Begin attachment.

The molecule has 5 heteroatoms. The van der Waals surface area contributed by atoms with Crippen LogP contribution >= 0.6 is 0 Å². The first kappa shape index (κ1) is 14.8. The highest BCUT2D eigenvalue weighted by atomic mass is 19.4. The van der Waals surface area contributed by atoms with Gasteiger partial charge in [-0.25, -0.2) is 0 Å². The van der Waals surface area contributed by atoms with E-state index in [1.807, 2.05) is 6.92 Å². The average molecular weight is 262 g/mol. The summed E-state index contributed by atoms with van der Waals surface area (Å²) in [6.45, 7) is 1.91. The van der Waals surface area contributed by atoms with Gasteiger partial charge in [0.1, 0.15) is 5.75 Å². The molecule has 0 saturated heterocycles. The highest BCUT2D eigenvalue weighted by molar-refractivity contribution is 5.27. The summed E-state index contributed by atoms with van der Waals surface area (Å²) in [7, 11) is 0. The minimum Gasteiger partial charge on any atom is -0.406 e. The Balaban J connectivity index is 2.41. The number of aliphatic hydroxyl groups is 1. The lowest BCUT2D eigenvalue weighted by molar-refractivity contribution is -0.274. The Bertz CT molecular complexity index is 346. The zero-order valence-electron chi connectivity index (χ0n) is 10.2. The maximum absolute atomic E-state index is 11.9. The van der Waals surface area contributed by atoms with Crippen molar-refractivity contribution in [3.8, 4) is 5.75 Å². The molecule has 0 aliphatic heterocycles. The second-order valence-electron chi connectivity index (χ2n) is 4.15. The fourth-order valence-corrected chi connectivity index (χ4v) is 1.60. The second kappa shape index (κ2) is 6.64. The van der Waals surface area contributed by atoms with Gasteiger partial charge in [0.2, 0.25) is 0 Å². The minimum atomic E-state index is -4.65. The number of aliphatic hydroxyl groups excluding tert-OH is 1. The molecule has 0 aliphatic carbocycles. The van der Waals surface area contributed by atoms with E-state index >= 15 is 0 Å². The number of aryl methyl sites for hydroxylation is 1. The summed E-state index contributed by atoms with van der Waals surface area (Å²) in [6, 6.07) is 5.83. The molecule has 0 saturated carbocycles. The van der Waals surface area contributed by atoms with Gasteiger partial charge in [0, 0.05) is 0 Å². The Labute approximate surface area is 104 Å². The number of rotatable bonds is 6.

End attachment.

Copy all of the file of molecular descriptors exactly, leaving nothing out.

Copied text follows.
The molecule has 5 heteroatoms. The van der Waals surface area contributed by atoms with Crippen LogP contribution >= 0.6 is 0 Å². The first kappa shape index (κ1) is 14.8. The highest BCUT2D eigenvalue weighted by atomic mass is 19.4. The van der Waals surface area contributed by atoms with Gasteiger partial charge in [-0.25, -0.2) is 0 Å². The van der Waals surface area contributed by atoms with E-state index in [1.807, 2.05) is 6.92 Å². The average molecular weight is 262 g/mol. The summed E-state index contributed by atoms with van der Waals surface area (Å²) in [6.45, 7) is 1.91. The van der Waals surface area contributed by atoms with Gasteiger partial charge in [0.1, 0.15) is 5.75 Å². The molecule has 0 saturated heterocycles. The highest BCUT2D eigenvalue weighted by molar-refractivity contribution is 5.27. The summed E-state index contributed by atoms with van der Waals surface area (Å²) in [7, 11) is 0. The minimum Gasteiger partial charge on any atom is -0.406 e. The Balaban J connectivity index is 2.41. The number of aliphatic hydroxyl groups is 1. The lowest BCUT2D eigenvalue weighted by molar-refractivity contribution is -0.274. The Bertz CT molecular complexity index is 346. The zero-order valence-electron chi connectivity index (χ0n) is 10.2. The maximum absolute atomic E-state index is 11.9. The van der Waals surface area contributed by atoms with Crippen molar-refractivity contribution in [3.8, 4) is 5.75 Å². The molecule has 0 aliphatic heterocycles. The second-order valence-electron chi connectivity index (χ2n) is 4.15. The fourth-order valence-corrected chi connectivity index (χ4v) is 1.60. The second kappa shape index (κ2) is 6.64. The van der Waals surface area contributed by atoms with Gasteiger partial charge in [0.2, 0.25) is 0 Å². The minimum atomic E-state index is -4.65. The number of aliphatic hydroxyl groups excluding tert-OH is 1. The molecule has 0 aliphatic carbocycles. The van der Waals surface area contributed by atoms with E-state index >= 15 is 0 Å². The number of aryl methyl sites for hydroxylation is 1. The summed E-state index contributed by atoms with van der Waals surface area (Å²) in [6, 6.07) is 5.83. The molecule has 0 saturated carbocycles. The van der Waals surface area contributed by atoms with Gasteiger partial charge in [0, 0.05) is 0 Å². The Labute approximate surface area is 104 Å². The number of rotatable bonds is 6.